School Committee members may form a group to consider returning students to school full-time, superintendent Carol Cavanaugh said Wednesday during an appearance on HCAM’s Hopkinton Hangout Hour.
That group, which is scheduled to be discussed at the Dec. 17 School Committee meeting, would look at issues involved in a full return, Cavanaugh said.
She reiterated her previous comments that a full return would not be likely until at least after January and February, which she said are poised to be “very, very difficult months for coronavirus.’’
Lunchtime has been “a real obstacle’’ to a full return, she said, because of the lack of space for students to socially distance while they are eating and forced to go without masks.
One possibility she has considered is having high school students take four classes — each one hour long — in the building, then leave for the day. After a 90-minute break for traveling and eating, the students would have their fifth class remotely.
“We could eliminate lunch’’ through this potential model, she said, while still bringing students together daily.
One concern is the time it would take to “undo’’ the work put in over the summer to ensure that classrooms have ample room for students to remain separate. These efforts included moving desks from most rooms and setting up safety protocols, such as plexiglass separators and signage.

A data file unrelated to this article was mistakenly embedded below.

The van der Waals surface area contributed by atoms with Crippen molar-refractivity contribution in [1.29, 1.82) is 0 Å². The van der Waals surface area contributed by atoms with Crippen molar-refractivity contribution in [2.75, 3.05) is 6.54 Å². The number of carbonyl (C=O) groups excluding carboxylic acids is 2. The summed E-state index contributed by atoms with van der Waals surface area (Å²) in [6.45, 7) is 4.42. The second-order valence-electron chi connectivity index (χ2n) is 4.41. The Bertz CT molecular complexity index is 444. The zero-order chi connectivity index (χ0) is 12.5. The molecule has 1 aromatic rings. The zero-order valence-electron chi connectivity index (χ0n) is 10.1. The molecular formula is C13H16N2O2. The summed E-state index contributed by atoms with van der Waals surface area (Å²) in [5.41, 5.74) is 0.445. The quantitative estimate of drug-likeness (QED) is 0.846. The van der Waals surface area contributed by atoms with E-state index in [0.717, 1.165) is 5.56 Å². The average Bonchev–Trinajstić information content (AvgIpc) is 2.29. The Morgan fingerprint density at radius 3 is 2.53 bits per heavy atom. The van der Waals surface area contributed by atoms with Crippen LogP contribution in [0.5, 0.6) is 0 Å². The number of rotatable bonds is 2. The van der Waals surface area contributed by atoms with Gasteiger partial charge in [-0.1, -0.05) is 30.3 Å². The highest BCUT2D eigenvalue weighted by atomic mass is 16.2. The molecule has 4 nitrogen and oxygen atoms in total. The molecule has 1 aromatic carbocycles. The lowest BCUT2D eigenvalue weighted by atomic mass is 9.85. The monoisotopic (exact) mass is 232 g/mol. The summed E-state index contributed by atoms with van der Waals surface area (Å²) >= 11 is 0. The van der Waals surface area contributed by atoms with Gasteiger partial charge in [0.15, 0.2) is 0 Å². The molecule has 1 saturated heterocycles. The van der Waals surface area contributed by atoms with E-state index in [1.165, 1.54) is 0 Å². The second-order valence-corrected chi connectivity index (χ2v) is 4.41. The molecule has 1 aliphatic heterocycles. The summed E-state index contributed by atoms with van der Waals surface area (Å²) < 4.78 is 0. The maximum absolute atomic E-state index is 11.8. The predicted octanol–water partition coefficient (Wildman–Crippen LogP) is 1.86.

“It took weeks’’ to set this up, she said. Undoing it will also take effort, and she questioned whether, for example, February vacation would provide enough time for the work to be completed.
Students remain on track to return to the hybrid model next Monday (Dec. 7) after spending this week in full remote learning because of concerns about COVID cases following the Thanksgiving break.
“We’re ready to come back’’ Monday with “business as typical,’’ she said, noting that she hesitates to say “business as usual’’ during these very unusual times.
The decision for a week-long closing reflected concerns about potential post-Thanksgiving infections.
Today, nearly a week after Thanksgiving, Massachusetts recorded its highest COVID case count yet, with 4,613 confirmed cases, the most recorded in a single day since the pandemic began. On Tuesday night, Hopkinton health director Shaun McAuliffe reported that Hopkinton had 47 active cases, with “significant increases every day.”
“Is that the result of Thanksgiving?’’ Cavanaugh asked rhetorically. “Logic would dictate that it was.’’
Schools are torn between two scientific facts: COVID-19 transmission does not seem to be an issue within school buildings, but cases are rising on the outside, she said.
Mirroring these mixed messages, parents have expressed varying views, she said, with some calling for a return to full-time school while others support closing schools while cases rise.
One thing appears certain, though: “At some point, we’re all going to come back,’’ she said.
Until then, Cavanaugh said she takes comfort in seeing students in the buildings, even on a limited basis. “It’s just wonderful,’’ she said.